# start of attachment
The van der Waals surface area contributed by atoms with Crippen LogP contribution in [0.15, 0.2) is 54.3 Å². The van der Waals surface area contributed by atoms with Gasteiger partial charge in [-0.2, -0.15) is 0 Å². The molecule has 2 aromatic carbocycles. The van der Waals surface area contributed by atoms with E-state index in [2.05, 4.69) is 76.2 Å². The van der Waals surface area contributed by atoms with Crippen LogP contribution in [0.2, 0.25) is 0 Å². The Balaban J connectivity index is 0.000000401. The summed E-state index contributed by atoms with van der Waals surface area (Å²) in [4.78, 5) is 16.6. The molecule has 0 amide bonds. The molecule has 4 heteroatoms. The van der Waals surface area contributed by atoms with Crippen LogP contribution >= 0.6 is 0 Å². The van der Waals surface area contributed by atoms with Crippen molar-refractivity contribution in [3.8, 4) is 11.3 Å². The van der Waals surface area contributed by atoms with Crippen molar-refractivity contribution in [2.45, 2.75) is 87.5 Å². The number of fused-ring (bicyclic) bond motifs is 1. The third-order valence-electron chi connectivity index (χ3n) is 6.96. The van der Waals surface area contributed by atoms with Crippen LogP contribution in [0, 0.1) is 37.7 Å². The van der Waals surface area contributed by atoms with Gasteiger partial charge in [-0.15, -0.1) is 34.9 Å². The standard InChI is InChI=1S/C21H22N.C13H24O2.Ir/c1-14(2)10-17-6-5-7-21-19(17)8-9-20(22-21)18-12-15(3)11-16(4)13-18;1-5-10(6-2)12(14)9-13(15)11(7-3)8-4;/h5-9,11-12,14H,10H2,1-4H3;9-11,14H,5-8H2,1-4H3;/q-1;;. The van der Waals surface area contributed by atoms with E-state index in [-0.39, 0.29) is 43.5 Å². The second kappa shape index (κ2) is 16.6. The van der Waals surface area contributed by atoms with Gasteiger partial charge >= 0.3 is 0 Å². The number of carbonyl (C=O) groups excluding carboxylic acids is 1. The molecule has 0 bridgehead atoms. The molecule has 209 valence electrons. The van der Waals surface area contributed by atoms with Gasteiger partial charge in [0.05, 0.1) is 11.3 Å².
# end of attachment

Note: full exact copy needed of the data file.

The van der Waals surface area contributed by atoms with Crippen LogP contribution in [0.15, 0.2) is 54.3 Å². The van der Waals surface area contributed by atoms with Gasteiger partial charge in [-0.2, -0.15) is 0 Å². The molecule has 2 aromatic carbocycles. The van der Waals surface area contributed by atoms with E-state index in [2.05, 4.69) is 76.2 Å². The van der Waals surface area contributed by atoms with Crippen LogP contribution in [0.2, 0.25) is 0 Å². The Balaban J connectivity index is 0.000000401. The summed E-state index contributed by atoms with van der Waals surface area (Å²) in [4.78, 5) is 16.6. The molecule has 0 amide bonds. The molecule has 4 heteroatoms. The van der Waals surface area contributed by atoms with Crippen LogP contribution >= 0.6 is 0 Å². The van der Waals surface area contributed by atoms with Crippen molar-refractivity contribution in [3.8, 4) is 11.3 Å². The van der Waals surface area contributed by atoms with Crippen molar-refractivity contribution in [2.45, 2.75) is 87.5 Å². The number of fused-ring (bicyclic) bond motifs is 1. The third-order valence-electron chi connectivity index (χ3n) is 6.96. The van der Waals surface area contributed by atoms with Crippen LogP contribution in [0, 0.1) is 37.7 Å². The van der Waals surface area contributed by atoms with Gasteiger partial charge in [-0.15, -0.1) is 34.9 Å². The standard InChI is InChI=1S/C21H22N.C13H24O2.Ir/c1-14(2)10-17-6-5-7-21-19(17)8-9-20(22-21)18-12-15(3)11-16(4)13-18;1-5-10(6-2)12(14)9-13(15)11(7-3)8-4;/h5-9,11-12,14H,10H2,1-4H3;9-11,14H,5-8H2,1-4H3;/q-1;;. The van der Waals surface area contributed by atoms with E-state index in [-0.39, 0.29) is 43.5 Å². The second kappa shape index (κ2) is 16.6. The van der Waals surface area contributed by atoms with Gasteiger partial charge >= 0.3 is 0 Å². The number of carbonyl (C=O) groups excluding carboxylic acids is 1. The molecule has 0 bridgehead atoms. The molecule has 209 valence electrons. The van der Waals surface area contributed by atoms with Gasteiger partial charge in [0.05, 0.1) is 11.3 Å².